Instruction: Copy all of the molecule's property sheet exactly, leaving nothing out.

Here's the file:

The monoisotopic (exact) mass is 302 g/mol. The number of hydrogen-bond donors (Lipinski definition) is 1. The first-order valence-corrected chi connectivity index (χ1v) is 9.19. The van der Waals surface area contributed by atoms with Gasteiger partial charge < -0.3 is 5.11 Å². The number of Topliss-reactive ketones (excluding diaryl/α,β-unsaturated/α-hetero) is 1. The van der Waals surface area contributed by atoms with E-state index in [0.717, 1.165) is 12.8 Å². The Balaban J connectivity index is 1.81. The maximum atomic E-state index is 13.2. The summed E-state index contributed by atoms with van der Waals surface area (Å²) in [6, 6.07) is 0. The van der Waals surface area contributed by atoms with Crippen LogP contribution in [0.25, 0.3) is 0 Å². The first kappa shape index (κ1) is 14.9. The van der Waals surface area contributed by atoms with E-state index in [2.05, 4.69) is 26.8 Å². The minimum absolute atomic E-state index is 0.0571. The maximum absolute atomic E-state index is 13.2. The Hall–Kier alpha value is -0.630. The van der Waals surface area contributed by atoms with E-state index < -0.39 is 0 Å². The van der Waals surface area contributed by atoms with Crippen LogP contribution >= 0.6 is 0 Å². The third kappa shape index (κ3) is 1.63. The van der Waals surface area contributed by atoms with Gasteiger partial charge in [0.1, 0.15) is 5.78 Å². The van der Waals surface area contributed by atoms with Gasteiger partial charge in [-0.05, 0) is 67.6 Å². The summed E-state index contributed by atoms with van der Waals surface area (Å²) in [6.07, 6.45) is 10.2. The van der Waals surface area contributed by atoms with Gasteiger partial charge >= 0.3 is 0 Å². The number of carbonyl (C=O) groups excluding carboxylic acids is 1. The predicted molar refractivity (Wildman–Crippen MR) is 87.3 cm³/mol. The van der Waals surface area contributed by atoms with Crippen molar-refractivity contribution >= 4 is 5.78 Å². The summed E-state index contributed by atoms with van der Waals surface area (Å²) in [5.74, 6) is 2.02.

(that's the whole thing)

The monoisotopic (exact) mass is 302 g/mol. The number of hydrogen-bond donors (Lipinski definition) is 1. The first-order valence-corrected chi connectivity index (χ1v) is 9.19. The van der Waals surface area contributed by atoms with Gasteiger partial charge < -0.3 is 5.11 Å². The number of Topliss-reactive ketones (excluding diaryl/α,β-unsaturated/α-hetero) is 1. The van der Waals surface area contributed by atoms with E-state index in [0.717, 1.165) is 12.8 Å². The Balaban J connectivity index is 1.81. The maximum atomic E-state index is 13.2. The summed E-state index contributed by atoms with van der Waals surface area (Å²) in [6, 6.07) is 0. The van der Waals surface area contributed by atoms with Crippen LogP contribution in [0.25, 0.3) is 0 Å². The first kappa shape index (κ1) is 14.9. The van der Waals surface area contributed by atoms with E-state index in [2.05, 4.69) is 26.8 Å². The minimum absolute atomic E-state index is 0.0571. The maximum absolute atomic E-state index is 13.2. The Hall–Kier alpha value is -0.630. The van der Waals surface area contributed by atoms with E-state index < -0.39 is 0 Å². The van der Waals surface area contributed by atoms with Crippen LogP contribution >= 0.6 is 0 Å². The third kappa shape index (κ3) is 1.63. The van der Waals surface area contributed by atoms with Gasteiger partial charge in [0.1, 0.15) is 5.78 Å². The van der Waals surface area contributed by atoms with Gasteiger partial charge in [-0.05, 0) is 67.6 Å². The summed E-state index contributed by atoms with van der Waals surface area (Å²) in [6.07, 6.45) is 10.2. The van der Waals surface area contributed by atoms with Gasteiger partial charge >= 0.3 is 0 Å². The number of carbonyl (C=O) groups excluding carboxylic acids is 1. The predicted molar refractivity (Wildman–Crippen MR) is 87.3 cm³/mol. The van der Waals surface area contributed by atoms with Crippen molar-refractivity contribution >= 4 is 5.78 Å². The summed E-state index contributed by atoms with van der Waals surface area (Å²) in [5.74, 6) is 2.02.